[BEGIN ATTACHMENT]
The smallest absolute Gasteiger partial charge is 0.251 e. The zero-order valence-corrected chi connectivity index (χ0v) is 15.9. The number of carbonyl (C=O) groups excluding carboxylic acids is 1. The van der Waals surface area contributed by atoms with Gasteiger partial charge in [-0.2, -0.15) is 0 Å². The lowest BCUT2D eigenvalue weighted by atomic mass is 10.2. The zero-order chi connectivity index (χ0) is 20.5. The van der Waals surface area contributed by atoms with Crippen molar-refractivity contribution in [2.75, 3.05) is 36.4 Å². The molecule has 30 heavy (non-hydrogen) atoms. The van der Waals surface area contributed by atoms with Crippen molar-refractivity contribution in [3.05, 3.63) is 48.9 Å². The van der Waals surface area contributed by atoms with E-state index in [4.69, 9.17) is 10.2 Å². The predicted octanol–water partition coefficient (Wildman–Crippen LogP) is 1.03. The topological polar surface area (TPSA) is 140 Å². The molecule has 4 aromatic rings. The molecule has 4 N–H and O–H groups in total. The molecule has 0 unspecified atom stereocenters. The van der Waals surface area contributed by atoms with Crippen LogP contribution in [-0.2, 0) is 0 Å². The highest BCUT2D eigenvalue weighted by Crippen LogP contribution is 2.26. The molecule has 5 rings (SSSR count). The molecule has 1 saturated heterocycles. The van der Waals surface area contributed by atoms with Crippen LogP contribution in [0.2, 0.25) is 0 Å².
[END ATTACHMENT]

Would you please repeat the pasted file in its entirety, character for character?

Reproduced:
The smallest absolute Gasteiger partial charge is 0.251 e. The zero-order valence-corrected chi connectivity index (χ0v) is 15.9. The number of carbonyl (C=O) groups excluding carboxylic acids is 1. The van der Waals surface area contributed by atoms with Gasteiger partial charge in [-0.2, -0.15) is 0 Å². The lowest BCUT2D eigenvalue weighted by atomic mass is 10.2. The zero-order chi connectivity index (χ0) is 20.5. The van der Waals surface area contributed by atoms with Crippen molar-refractivity contribution in [2.75, 3.05) is 36.4 Å². The molecule has 30 heavy (non-hydrogen) atoms. The van der Waals surface area contributed by atoms with Crippen molar-refractivity contribution in [3.05, 3.63) is 48.9 Å². The van der Waals surface area contributed by atoms with E-state index in [4.69, 9.17) is 10.2 Å². The predicted octanol–water partition coefficient (Wildman–Crippen LogP) is 1.03. The topological polar surface area (TPSA) is 140 Å². The molecule has 4 aromatic rings. The molecule has 4 N–H and O–H groups in total. The molecule has 0 unspecified atom stereocenters. The van der Waals surface area contributed by atoms with Crippen LogP contribution in [-0.2, 0) is 0 Å². The highest BCUT2D eigenvalue weighted by Crippen LogP contribution is 2.26. The molecule has 5 rings (SSSR count). The molecule has 1 saturated heterocycles. The van der Waals surface area contributed by atoms with Crippen LogP contribution in [0.2, 0.25) is 0 Å².